- Attorney’s fees: Some states require an attorney to prepare the transfer documents. Transactions occurring in one of these states could have attorney’s fees included in your closing costs.
- Origination fee: An origination fee is charged by a lender to open a loan account for the buyer.
- Document preparation fee: A lender typically charges a fee to prepare the loan documents. A lender who did not charge an application fee upfront typically includes its time and costs of processing your loan application in the document preparation fee.
Real Estate Purchase Costs Continued
- Title fees: Title fees cover the cost of researching the title to ensure that the seller has the right to sell the property, transferring the deed to the home, and recording the deed transfer with the county recorder.
- Title insurance: Title insurance covers you and your lender if it turns out the seller did not have clean title to the home.
- Private mortgage insurance (PMI): PMI covers the lender if you default before building up 20% equity in the home.
- Transfer taxes: Some jurisdictions assess a transfer tax on all real estate transfers.
- Prepaid property taxes: Since property taxes are paid in advance, you may be required to reimburse the seller for the percentage of property taxes prorated to the date of closing.
- Flood certification: The U.S. Federal Emergency Management Agency maintains flood maps to identify flood plains. Flood certificates identify whether the home is located on a flood plain for purposes of flood insurance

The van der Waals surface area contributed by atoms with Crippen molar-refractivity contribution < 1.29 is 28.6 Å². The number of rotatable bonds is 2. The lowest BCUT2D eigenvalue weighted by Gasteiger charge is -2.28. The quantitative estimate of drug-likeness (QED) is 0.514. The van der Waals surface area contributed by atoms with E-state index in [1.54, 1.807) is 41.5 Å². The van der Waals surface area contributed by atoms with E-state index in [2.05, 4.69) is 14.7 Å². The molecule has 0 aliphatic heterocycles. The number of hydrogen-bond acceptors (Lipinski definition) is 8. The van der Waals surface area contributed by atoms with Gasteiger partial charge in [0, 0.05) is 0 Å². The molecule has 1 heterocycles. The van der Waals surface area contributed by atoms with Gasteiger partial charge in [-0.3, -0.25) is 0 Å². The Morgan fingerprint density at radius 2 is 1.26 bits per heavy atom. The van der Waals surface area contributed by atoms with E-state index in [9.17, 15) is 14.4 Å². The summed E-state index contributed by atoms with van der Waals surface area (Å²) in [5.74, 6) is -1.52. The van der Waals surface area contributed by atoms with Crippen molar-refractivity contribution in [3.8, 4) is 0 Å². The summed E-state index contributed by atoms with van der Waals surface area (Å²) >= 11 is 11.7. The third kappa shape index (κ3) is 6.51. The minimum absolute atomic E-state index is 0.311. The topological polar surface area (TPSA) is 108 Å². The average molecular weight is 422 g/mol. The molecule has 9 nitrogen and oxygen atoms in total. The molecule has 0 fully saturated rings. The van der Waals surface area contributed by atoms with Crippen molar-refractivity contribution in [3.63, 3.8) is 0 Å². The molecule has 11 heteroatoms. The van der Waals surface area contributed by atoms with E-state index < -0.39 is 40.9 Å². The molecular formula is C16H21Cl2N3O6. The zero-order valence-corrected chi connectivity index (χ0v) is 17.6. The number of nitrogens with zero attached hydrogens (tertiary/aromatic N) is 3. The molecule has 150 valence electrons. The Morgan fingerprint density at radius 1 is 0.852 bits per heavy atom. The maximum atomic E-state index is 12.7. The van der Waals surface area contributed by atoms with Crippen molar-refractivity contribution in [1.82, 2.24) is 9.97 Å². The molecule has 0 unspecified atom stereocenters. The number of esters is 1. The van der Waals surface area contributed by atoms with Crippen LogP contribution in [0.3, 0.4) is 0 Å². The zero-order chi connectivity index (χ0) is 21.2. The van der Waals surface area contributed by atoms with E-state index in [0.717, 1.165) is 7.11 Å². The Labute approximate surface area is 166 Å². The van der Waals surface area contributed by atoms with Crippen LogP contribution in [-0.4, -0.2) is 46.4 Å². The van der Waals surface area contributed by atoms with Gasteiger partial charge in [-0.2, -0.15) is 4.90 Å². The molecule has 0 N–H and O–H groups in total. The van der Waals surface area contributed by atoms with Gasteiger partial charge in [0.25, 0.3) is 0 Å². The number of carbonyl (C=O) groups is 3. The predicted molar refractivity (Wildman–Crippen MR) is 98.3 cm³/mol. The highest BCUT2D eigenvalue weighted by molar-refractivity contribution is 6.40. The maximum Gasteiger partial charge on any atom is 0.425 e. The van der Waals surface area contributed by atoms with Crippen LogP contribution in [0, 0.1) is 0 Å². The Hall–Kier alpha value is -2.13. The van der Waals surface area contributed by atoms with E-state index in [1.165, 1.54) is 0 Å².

Some of these fees may be negotiated with the lender or buyer. For example, transfer taxes and attorney’s fees may be shared equally between the buyer and seller. The lender may be willing to discount origination, document preparation, and title fees if you are a real estate investor who works regularly with the lender.
Real Estate Carrying costs
Carrying costs common to both investment property and owner-occupied property. These can include ongoing property tax payments, homeowners association fees, and maintenance and repair expenses. Moreover, lenders will typically require buyers (whether investors or residents) to purchase homeowner’s insurance and flood insurance if the home is on a flood plain.
Real Estate Sale costs
The main cost borne by the seller is the broker fee if a broker is used. By convention, the seller pays a 6% broker fee that is split with 3% going to the buyer’s broker and 3% going to the seller’s broker. Options for reducing the broker fee include representing yourself rather than hiring a broker or hiring a broker at a flat rate in exchange for volume work.
Real Estate Investing Costs Eat into Profitability
While real estate investing can be highly profitable, costs associated with buying, carrying, and selling real estate must be considered when assessing a piece of property. Knowing up front that up to 10% of the property’s sale price could go toward fees could alter the profitability analysis of the property, particularly where repairs are needed.
For insight into the hard money lending costs associated with real estate investing, contact Longhorn Investments.